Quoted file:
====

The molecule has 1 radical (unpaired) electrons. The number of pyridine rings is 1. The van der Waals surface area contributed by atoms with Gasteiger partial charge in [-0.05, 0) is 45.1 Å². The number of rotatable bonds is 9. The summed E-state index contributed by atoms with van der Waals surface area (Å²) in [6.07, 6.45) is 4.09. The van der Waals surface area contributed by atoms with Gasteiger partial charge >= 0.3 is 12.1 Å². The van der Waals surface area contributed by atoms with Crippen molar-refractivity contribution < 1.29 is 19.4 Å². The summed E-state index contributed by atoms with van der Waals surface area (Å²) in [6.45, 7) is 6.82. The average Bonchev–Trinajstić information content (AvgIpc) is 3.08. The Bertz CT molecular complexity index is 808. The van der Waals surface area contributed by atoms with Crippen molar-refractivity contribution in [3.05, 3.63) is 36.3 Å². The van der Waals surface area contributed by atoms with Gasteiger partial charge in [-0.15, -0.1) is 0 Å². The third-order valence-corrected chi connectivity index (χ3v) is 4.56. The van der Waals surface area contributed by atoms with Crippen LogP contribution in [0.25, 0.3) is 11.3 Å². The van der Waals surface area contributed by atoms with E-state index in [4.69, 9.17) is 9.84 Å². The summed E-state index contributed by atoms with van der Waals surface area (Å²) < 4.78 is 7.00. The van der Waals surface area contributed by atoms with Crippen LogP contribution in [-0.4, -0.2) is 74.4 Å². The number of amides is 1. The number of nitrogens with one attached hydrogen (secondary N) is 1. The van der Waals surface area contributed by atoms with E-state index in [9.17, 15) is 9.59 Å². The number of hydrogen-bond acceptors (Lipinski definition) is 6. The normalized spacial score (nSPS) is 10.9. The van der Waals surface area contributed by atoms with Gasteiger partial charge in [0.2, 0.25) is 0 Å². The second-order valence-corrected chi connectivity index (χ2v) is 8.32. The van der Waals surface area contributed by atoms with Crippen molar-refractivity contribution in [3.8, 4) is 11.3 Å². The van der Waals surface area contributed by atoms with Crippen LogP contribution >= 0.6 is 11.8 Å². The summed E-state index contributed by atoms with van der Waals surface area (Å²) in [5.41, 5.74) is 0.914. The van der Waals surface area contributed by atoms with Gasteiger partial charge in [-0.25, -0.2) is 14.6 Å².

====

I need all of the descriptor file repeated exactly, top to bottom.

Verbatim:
The molecule has 1 radical (unpaired) electrons. The number of pyridine rings is 1. The van der Waals surface area contributed by atoms with Gasteiger partial charge in [-0.05, 0) is 45.1 Å². The number of rotatable bonds is 9. The summed E-state index contributed by atoms with van der Waals surface area (Å²) in [6.07, 6.45) is 4.09. The van der Waals surface area contributed by atoms with Gasteiger partial charge >= 0.3 is 12.1 Å². The van der Waals surface area contributed by atoms with Crippen molar-refractivity contribution < 1.29 is 19.4 Å². The summed E-state index contributed by atoms with van der Waals surface area (Å²) in [6.45, 7) is 6.82. The average Bonchev–Trinajstić information content (AvgIpc) is 3.08. The Bertz CT molecular complexity index is 808. The van der Waals surface area contributed by atoms with Crippen molar-refractivity contribution in [3.05, 3.63) is 36.3 Å². The van der Waals surface area contributed by atoms with Gasteiger partial charge in [-0.15, -0.1) is 0 Å². The third-order valence-corrected chi connectivity index (χ3v) is 4.56. The van der Waals surface area contributed by atoms with Crippen LogP contribution in [0.25, 0.3) is 11.3 Å². The van der Waals surface area contributed by atoms with E-state index in [4.69, 9.17) is 9.84 Å². The summed E-state index contributed by atoms with van der Waals surface area (Å²) < 4.78 is 7.00. The van der Waals surface area contributed by atoms with Crippen LogP contribution in [-0.4, -0.2) is 74.4 Å². The number of amides is 1. The number of nitrogens with one attached hydrogen (secondary N) is 1. The van der Waals surface area contributed by atoms with E-state index in [9.17, 15) is 9.59 Å². The number of hydrogen-bond acceptors (Lipinski definition) is 6. The normalized spacial score (nSPS) is 10.9. The van der Waals surface area contributed by atoms with Gasteiger partial charge in [0.2, 0.25) is 0 Å². The second-order valence-corrected chi connectivity index (χ2v) is 8.32. The van der Waals surface area contributed by atoms with Crippen molar-refractivity contribution in [3.8, 4) is 11.3 Å². The van der Waals surface area contributed by atoms with Crippen LogP contribution >= 0.6 is 11.8 Å². The summed E-state index contributed by atoms with van der Waals surface area (Å²) in [5.41, 5.74) is 0.914. The van der Waals surface area contributed by atoms with Gasteiger partial charge in [-0.25, -0.2) is 14.6 Å².